A recent survey conducted by students at the Sauder School of Business focusing on the UBC community’s relationship with Fair Trade, and what knowledge exists around Fair Trade practice, found that of those surveyed, over 25 per cent do not understand the concept and 46 per cent never see any products available on campus.* UBC is addressing this education gap by holding its first Fair Trade Week (March 5 – 9) to raise awareness of what Fair Trade is, what UBC’s role is and highlight what products are available on campus.
UBC is asking the community to support the week’s engaging activities and events which include:
Quinn Runkle, a student in geography and political science and the director of Common Energy UBC says, “Our part in the inaugural Fair Trade week is to make the message memorable and organize a visually impactful initiative in which the whole UBC community can participate. With this in mind, we are organizing a Fair Trade flash mob to be filmed and then broadcast throughout the week across campus. Put March 1st in your calendars for the training session at 12pm in Vanier and March 5th for the actual flash mob at 12pm in the SUB basement room beside the deli. Be there and be fair!”
In 2011, UBC was designated Canada's first ‘Fair Trade campus’ for its efforts in supporting Fair Trade products. Fair Trade Canada has called UBC “an example to all universities and the epitome of Canadian fairness and respect for the farmers who produce these products”. As a result of pressure from elected members of the Student Union, the university began adopting Fair Trade coffee in their Student Services and Student Union eateries as early as 2002. In the last year, the school has purchased nearly 1.5 million cups of coffee, 429,000 tea bags, 2,300 chocolate bars and 1,885kg of bananas, all Fair Trade certified.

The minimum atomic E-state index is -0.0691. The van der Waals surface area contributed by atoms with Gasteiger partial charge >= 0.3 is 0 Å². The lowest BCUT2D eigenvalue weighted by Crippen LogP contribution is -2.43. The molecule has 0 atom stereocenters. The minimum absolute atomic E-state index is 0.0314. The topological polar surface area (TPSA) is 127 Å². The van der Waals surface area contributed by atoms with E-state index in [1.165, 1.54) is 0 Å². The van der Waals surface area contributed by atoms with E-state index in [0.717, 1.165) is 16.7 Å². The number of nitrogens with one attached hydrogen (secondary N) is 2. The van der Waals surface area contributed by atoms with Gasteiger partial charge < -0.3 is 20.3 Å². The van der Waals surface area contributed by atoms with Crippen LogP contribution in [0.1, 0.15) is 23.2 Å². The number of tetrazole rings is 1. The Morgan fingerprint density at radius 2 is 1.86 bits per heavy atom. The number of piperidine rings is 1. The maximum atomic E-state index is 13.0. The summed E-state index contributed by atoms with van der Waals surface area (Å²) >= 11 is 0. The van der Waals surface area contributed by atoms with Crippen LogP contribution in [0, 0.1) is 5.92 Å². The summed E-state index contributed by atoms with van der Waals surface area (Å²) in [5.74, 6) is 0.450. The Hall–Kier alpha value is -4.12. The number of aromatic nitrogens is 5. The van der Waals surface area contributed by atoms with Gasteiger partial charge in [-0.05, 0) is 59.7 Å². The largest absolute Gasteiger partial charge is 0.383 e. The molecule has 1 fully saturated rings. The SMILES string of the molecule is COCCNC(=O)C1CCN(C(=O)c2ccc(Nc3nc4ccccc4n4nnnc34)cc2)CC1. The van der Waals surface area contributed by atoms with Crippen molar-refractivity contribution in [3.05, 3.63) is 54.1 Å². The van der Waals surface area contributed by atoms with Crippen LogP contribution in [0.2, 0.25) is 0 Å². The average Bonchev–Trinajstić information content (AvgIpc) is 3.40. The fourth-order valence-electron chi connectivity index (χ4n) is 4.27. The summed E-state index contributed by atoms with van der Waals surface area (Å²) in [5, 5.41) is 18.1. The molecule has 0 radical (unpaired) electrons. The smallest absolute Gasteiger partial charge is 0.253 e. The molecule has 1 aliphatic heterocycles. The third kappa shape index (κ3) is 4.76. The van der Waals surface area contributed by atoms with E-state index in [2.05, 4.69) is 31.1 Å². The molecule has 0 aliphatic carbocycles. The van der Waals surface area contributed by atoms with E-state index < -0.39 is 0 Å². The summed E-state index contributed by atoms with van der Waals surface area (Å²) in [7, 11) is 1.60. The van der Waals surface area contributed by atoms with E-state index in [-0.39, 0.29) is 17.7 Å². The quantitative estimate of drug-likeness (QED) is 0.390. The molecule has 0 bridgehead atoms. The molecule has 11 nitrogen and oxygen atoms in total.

Kaan Williams, one of the drivers of Fair Trade at UBC and the Fair Trade liaison from the UBC chapter of Engineers Without Borders, explains what UBC had to do to become a Fair Trade campus, “Fair Trade designation really focuses on the availability of product. All coffee served, three teas anywhere tea is served, and one chocolate anywhere chocolate is available, have to be Fairtrade certified. At the time we sought to apply to be recognized as a Fair Trade campus, the potential gaps were in the tea and chocolate. Victoria Wakefield, purchasing manager for UBC Food Services, which operates separately from AMS, was responsible for bringing these in, as well as Fair Trade fruit, iced tea, sugar, doughnuts and hot chocolate. With those pieces of the puzzle, we were ready to go!”
He continues, “In addition to product availability, the UBC campus has to commit to improving awareness and visibility of the issue, as well as having a Fair Trade campus committee struck by Andrew Parr, managing director, Student Housing and Hospitality Services, and designated by the UBC President, Stephen Toope.”
Rebecca Irani, marketing and communications manager, UBC Bookstores, says, “While food and drink do make up a large number of Fair Trade products on campus, we also want the community to understand that other products including clothing and accessories are increasing. The issue is that their designation can be more difficult to achieve. For example, all the clothing we sell in our Bookstores is ‘No Sweat’ (since 2004), which means that the suppliers adhere to fair labour policies, but we cannot actually call it Fair Trade”.